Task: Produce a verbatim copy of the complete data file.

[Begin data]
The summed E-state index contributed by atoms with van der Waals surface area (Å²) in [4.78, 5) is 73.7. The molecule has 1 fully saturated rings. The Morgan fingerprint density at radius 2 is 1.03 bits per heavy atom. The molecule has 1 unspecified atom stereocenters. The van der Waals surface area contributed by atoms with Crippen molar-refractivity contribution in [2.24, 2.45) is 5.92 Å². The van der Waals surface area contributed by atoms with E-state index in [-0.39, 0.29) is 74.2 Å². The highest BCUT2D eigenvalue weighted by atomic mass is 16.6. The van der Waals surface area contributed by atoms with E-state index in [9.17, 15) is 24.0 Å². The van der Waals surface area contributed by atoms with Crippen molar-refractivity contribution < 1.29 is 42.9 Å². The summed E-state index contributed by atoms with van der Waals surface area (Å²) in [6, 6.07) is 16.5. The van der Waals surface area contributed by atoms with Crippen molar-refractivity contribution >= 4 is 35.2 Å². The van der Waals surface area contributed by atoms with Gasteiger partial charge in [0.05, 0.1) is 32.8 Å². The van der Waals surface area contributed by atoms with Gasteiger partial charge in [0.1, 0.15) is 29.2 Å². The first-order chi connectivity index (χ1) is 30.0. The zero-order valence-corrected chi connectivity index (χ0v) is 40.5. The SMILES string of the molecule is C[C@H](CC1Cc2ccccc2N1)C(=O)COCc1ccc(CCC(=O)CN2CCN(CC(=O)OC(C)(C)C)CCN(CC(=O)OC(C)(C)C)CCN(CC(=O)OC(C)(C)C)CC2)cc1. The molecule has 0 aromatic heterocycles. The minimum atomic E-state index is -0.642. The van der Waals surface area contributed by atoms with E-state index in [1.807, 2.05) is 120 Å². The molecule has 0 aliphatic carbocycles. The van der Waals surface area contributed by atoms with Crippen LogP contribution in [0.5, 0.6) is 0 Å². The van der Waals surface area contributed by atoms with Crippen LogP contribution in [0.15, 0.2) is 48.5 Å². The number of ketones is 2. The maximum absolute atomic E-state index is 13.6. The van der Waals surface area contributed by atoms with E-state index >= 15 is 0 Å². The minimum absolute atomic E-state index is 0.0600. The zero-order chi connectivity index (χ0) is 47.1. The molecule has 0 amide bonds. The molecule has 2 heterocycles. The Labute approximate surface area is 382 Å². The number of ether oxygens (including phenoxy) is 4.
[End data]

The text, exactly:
The summed E-state index contributed by atoms with van der Waals surface area (Å²) in [4.78, 5) is 73.7. The molecule has 1 fully saturated rings. The Morgan fingerprint density at radius 2 is 1.03 bits per heavy atom. The molecule has 1 unspecified atom stereocenters. The van der Waals surface area contributed by atoms with Crippen molar-refractivity contribution in [2.24, 2.45) is 5.92 Å². The van der Waals surface area contributed by atoms with E-state index in [-0.39, 0.29) is 74.2 Å². The highest BCUT2D eigenvalue weighted by atomic mass is 16.6. The van der Waals surface area contributed by atoms with E-state index in [9.17, 15) is 24.0 Å². The van der Waals surface area contributed by atoms with Crippen molar-refractivity contribution < 1.29 is 42.9 Å². The summed E-state index contributed by atoms with van der Waals surface area (Å²) in [6, 6.07) is 16.5. The van der Waals surface area contributed by atoms with Crippen molar-refractivity contribution >= 4 is 35.2 Å². The van der Waals surface area contributed by atoms with Gasteiger partial charge in [0.05, 0.1) is 32.8 Å². The van der Waals surface area contributed by atoms with Gasteiger partial charge in [0.1, 0.15) is 29.2 Å². The first-order chi connectivity index (χ1) is 30.0. The zero-order valence-corrected chi connectivity index (χ0v) is 40.5. The SMILES string of the molecule is C[C@H](CC1Cc2ccccc2N1)C(=O)COCc1ccc(CCC(=O)CN2CCN(CC(=O)OC(C)(C)C)CCN(CC(=O)OC(C)(C)C)CCN(CC(=O)OC(C)(C)C)CC2)cc1. The molecule has 0 aromatic heterocycles. The minimum atomic E-state index is -0.642. The van der Waals surface area contributed by atoms with E-state index in [1.807, 2.05) is 120 Å². The molecule has 0 aliphatic carbocycles. The van der Waals surface area contributed by atoms with Crippen LogP contribution in [0.5, 0.6) is 0 Å². The van der Waals surface area contributed by atoms with Crippen LogP contribution in [0.15, 0.2) is 48.5 Å². The number of ketones is 2. The maximum absolute atomic E-state index is 13.6. The van der Waals surface area contributed by atoms with E-state index >= 15 is 0 Å². The minimum absolute atomic E-state index is 0.0600. The zero-order chi connectivity index (χ0) is 47.1. The molecule has 0 amide bonds. The molecule has 2 heterocycles. The Labute approximate surface area is 382 Å². The number of ether oxygens (including phenoxy) is 4.